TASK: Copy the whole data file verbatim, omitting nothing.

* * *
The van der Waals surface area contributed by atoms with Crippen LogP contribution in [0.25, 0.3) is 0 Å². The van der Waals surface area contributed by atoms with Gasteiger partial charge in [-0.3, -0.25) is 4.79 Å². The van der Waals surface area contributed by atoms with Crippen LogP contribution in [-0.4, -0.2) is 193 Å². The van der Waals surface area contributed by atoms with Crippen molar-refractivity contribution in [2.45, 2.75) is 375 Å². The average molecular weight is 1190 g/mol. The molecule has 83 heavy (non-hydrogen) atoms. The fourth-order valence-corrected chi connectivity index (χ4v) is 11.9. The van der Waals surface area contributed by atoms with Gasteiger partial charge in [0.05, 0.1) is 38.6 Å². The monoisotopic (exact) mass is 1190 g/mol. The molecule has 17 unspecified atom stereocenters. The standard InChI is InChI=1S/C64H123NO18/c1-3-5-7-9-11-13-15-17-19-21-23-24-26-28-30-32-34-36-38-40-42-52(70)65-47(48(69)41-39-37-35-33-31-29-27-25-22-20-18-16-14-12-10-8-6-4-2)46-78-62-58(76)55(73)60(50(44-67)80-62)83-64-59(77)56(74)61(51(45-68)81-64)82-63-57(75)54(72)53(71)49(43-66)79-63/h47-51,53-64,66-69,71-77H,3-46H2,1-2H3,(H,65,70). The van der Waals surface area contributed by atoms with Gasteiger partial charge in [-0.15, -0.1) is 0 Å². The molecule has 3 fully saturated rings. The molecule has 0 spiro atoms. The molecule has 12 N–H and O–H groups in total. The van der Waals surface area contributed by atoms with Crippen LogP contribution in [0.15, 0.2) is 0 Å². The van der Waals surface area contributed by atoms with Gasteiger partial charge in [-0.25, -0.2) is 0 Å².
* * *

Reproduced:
The van der Waals surface area contributed by atoms with Crippen LogP contribution in [0.25, 0.3) is 0 Å². The van der Waals surface area contributed by atoms with Gasteiger partial charge in [-0.3, -0.25) is 4.79 Å². The van der Waals surface area contributed by atoms with Crippen LogP contribution in [-0.4, -0.2) is 193 Å². The van der Waals surface area contributed by atoms with Crippen molar-refractivity contribution in [2.45, 2.75) is 375 Å². The average molecular weight is 1190 g/mol. The molecule has 83 heavy (non-hydrogen) atoms. The fourth-order valence-corrected chi connectivity index (χ4v) is 11.9. The van der Waals surface area contributed by atoms with Gasteiger partial charge in [0.05, 0.1) is 38.6 Å². The monoisotopic (exact) mass is 1190 g/mol. The molecule has 17 unspecified atom stereocenters. The standard InChI is InChI=1S/C64H123NO18/c1-3-5-7-9-11-13-15-17-19-21-23-24-26-28-30-32-34-36-38-40-42-52(70)65-47(48(69)41-39-37-35-33-31-29-27-25-22-20-18-16-14-12-10-8-6-4-2)46-78-62-58(76)55(73)60(50(44-67)80-62)83-64-59(77)56(74)61(51(45-68)81-64)82-63-57(75)54(72)53(71)49(43-66)79-63/h47-51,53-64,66-69,71-77H,3-46H2,1-2H3,(H,65,70). The van der Waals surface area contributed by atoms with Gasteiger partial charge in [-0.15, -0.1) is 0 Å². The molecule has 3 fully saturated rings. The molecule has 0 spiro atoms. The molecule has 12 N–H and O–H groups in total. The van der Waals surface area contributed by atoms with Crippen LogP contribution in [0.15, 0.2) is 0 Å². The van der Waals surface area contributed by atoms with Gasteiger partial charge in [-0.25, -0.2) is 0 Å².